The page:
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Native American Cuisine
Indigenous peoples in what is now the contiguous United States are commonly called "American Indians", or just "Indians" domestically, but are also often referred to as "Native Americans".

Native American cuisine includes all food practices of the indigenous peoples of the Americas. Information about Native American cuisine comes from a great variety of sources. Modern-day native peoples retain a rich body of traditional foods, some of which have become iconic of present-day Native American social gatherings (for example, frybread). Foods like cornbread, turkey, cranberry, blueberry, hominy and mush are known to have been adopted into the cuisine of the United States from Native American groups. In other cases, documents from the early periods of contact with European, African, and Asian peoples allow the recovery of food practices which passed out of popularity.

Modern-day Native American cuisine can cover as wide of range as the imagination of the chef that adopts this cuisine to present. The use of indigenous domesticated and wild food ingredients can represent Native American food and cuisine. North American Native Cuisine can differ somewhat from Southwestern and Mexican Cuisine in its simplicity and directness of flavor. The use of ramps, wild ginger, miners lettuce, juniper can impart a subtle flavour to the dish. Native American food is not a historic subject but one of living flavours and ideas. A chef preparing a Native American dish can adopt, create, alter as his imagination dictates.   source: wikipedia
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Native American cuisine of the United States
American Indians of the Eastern Woodlands planted what was known as the "Three Sisters": corn, beans, and squash. In addition, a number of other domesticated crops were popular during some time periods in the Eastern Woodlands, including a local version of quinoa, a variety of amaranth, sumpweed/marsh elder, little barley, maygrass, and sunflower.

Some Dishes
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Native American cuisine of Mesoamerica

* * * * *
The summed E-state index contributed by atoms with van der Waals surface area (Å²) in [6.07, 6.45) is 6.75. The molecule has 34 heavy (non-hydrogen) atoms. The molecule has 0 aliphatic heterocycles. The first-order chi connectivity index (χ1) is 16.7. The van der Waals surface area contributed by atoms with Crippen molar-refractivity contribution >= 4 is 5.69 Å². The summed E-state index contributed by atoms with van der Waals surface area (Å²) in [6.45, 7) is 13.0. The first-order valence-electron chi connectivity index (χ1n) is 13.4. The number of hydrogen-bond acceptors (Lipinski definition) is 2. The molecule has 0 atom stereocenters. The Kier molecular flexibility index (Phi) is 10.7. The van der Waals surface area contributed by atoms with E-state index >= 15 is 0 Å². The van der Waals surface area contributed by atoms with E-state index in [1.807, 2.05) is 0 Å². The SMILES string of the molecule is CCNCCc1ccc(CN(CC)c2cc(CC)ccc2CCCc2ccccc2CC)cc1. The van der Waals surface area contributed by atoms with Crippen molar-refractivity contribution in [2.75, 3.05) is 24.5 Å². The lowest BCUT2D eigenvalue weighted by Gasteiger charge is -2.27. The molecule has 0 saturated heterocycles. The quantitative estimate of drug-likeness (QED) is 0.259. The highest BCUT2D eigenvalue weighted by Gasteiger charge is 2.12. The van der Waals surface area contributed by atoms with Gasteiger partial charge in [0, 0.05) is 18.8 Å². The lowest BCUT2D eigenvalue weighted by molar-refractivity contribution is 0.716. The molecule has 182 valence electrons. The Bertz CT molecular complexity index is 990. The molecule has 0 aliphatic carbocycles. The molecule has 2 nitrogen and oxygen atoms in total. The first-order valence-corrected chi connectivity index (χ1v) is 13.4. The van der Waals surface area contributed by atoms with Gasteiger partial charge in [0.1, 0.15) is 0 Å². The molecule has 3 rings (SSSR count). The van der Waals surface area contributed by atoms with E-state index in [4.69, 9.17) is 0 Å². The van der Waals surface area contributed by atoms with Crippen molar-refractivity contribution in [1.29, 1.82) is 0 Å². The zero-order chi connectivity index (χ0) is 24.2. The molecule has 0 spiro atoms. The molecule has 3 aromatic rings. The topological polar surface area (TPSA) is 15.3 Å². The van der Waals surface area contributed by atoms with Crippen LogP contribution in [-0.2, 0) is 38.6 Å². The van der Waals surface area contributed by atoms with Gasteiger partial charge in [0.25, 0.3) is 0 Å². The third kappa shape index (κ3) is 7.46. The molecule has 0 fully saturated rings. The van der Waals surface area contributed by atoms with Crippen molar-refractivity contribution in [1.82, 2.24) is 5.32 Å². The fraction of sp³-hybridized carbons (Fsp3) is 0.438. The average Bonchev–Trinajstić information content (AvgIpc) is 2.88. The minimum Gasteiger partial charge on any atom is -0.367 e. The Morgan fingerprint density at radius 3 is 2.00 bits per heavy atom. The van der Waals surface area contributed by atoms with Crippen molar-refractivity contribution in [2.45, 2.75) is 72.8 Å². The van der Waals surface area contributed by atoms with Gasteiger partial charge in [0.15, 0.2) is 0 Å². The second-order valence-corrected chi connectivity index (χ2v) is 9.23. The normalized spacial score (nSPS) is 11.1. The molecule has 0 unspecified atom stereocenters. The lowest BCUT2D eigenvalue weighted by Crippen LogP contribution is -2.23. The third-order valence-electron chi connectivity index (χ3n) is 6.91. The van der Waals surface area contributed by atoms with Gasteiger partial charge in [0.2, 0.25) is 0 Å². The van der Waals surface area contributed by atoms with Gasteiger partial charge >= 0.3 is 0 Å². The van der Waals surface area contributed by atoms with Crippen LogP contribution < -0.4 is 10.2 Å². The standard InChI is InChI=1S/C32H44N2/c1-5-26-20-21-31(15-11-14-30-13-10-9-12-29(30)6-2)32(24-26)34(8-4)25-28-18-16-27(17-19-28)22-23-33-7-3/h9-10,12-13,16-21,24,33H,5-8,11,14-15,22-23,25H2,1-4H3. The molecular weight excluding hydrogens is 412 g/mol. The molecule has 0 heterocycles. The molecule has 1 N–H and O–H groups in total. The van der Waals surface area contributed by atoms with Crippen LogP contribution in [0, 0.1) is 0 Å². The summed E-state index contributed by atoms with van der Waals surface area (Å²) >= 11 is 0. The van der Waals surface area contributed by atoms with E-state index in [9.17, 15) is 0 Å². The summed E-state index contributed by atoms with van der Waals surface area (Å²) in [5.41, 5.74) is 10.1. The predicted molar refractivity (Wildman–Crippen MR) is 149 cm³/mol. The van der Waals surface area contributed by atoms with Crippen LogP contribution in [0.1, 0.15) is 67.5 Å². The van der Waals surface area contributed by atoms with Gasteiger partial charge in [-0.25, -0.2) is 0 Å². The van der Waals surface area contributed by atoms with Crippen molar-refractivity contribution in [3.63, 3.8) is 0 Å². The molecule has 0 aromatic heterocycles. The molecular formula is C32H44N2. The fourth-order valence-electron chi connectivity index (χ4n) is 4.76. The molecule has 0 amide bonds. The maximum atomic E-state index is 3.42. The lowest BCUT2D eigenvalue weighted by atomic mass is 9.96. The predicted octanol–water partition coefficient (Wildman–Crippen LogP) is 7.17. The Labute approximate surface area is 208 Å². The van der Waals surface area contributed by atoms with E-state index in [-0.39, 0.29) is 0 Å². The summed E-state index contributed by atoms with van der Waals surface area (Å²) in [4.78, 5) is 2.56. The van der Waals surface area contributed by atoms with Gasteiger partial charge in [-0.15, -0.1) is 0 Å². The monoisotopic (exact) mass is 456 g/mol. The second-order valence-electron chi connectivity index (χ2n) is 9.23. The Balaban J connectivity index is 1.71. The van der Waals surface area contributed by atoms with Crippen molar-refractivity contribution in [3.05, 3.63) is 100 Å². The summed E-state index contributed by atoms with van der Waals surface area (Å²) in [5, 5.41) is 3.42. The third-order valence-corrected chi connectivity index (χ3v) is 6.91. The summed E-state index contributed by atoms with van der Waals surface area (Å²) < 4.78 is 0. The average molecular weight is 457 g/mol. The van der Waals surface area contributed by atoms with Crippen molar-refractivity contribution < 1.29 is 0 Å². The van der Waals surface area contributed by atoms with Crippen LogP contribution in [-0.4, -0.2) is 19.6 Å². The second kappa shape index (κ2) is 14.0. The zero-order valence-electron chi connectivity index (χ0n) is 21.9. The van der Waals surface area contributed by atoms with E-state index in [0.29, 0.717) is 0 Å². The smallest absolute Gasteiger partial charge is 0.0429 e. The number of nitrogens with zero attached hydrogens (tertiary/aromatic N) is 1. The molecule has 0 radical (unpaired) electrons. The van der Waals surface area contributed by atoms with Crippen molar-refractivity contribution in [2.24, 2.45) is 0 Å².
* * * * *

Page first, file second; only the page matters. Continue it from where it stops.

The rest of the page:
The pre-conquest cuisine of the Native Americans of Mesoamerica made a major contribution to shaping modern-day Mexican cuisine. The cultures involved included the Aztec, Maya, Olmec, and many more (see the List of pre-Columbian civilizations).

Some known dishes
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Native American cuisine of South America
This currently includes recipes known from the Inca and Nazca of Peru.


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Crops and ingredients
Maize, beans and squash were known as the three sisters for their symbiotic relationship when grown together by the North American and Meso-American natives. If the South Americans had similar methods of what is known as companion planting it is lost to us today.

Non-animal foodstuffs

Hunted or livestock


History of Salsa
The word salsa is the Spanish word for sauce. The salsas many of us think of are salsa frescas or salsa cruda, fresh sauces served as a condiment aside a Mexican meal. These uncooked sauces might be pureed until smooth, semi-chunky, or the uniformly chopped pico de gallo.

The Chile - Tomato Combo The making of a sauce by combining chiles, tomatoes and other ingredients like squash seeds and even beans has been documented back to the Aztec culture.

We have Spanish-born Bernadino de Sahagun to thank for the detailed culinary history of the Aztec culture. His extensive writings documented every food common to the culture. This is an excerpt from Sahagun's writings about the food vendors in the large Aztec markets: "He sells foods, sauces, hot sauces, fried [food], olla-cooked, juices, sauces of juices, shredded [food] with chile, with squash seeds, with tomatoes, with smoke chile, with hot chile, with yellow chile, with mild red chile sauce, yellow chile sauce, sauce of smoked chile, heated sauce, he sells toasted beans, cooked beans, mushroom sauce, sauce of small squash, sauce of large tomatoes, sauce of ordinary tomatoes, sauce of various kinds of sour herbs, avocado sauce".

See National Salsa Month for Salsa Recipes
Can you name 10 things your grateful for today?

I'm grateful for all the safe wildlife that lives in my back yard.

I'm grateful for pets which help us heal emotionally.

I'm grateful for the entertainment that animals bring.

I'm grateful for great neighbors who help me catch run away pets.

I'm grateful for the sound of the ocean as it waves crash on the shore.

I'm grateful for the singing birds in the morning.

I'm grateful for being able to watch playing squirrels.
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